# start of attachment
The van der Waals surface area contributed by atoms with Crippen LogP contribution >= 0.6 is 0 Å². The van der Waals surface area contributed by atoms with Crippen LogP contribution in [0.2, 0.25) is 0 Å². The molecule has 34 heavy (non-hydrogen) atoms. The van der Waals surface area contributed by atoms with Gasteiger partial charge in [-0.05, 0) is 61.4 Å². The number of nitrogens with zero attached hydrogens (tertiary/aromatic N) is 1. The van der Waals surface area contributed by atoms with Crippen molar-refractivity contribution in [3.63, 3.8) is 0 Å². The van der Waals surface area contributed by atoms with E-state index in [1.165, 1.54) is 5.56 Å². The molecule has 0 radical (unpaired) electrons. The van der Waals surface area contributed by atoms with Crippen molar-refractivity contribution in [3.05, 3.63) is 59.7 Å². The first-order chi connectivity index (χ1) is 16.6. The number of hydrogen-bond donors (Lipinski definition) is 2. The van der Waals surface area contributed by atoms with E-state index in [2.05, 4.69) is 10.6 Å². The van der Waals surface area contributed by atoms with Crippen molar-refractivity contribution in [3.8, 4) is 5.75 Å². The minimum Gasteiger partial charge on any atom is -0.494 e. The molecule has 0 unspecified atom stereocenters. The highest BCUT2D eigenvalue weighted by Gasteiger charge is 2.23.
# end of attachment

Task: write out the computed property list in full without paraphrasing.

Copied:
The van der Waals surface area contributed by atoms with Crippen LogP contribution >= 0.6 is 0 Å². The van der Waals surface area contributed by atoms with Crippen LogP contribution in [0.2, 0.25) is 0 Å². The molecule has 34 heavy (non-hydrogen) atoms. The van der Waals surface area contributed by atoms with Gasteiger partial charge in [-0.05, 0) is 61.4 Å². The number of nitrogens with zero attached hydrogens (tertiary/aromatic N) is 1. The van der Waals surface area contributed by atoms with Crippen molar-refractivity contribution in [3.63, 3.8) is 0 Å². The van der Waals surface area contributed by atoms with E-state index in [1.165, 1.54) is 5.56 Å². The molecule has 0 radical (unpaired) electrons. The van der Waals surface area contributed by atoms with Crippen molar-refractivity contribution in [3.05, 3.63) is 59.7 Å². The first-order chi connectivity index (χ1) is 16.6. The number of hydrogen-bond donors (Lipinski definition) is 2. The van der Waals surface area contributed by atoms with E-state index in [2.05, 4.69) is 10.6 Å². The van der Waals surface area contributed by atoms with Crippen molar-refractivity contribution in [3.8, 4) is 5.75 Å². The minimum Gasteiger partial charge on any atom is -0.494 e. The molecule has 0 unspecified atom stereocenters. The highest BCUT2D eigenvalue weighted by Gasteiger charge is 2.23.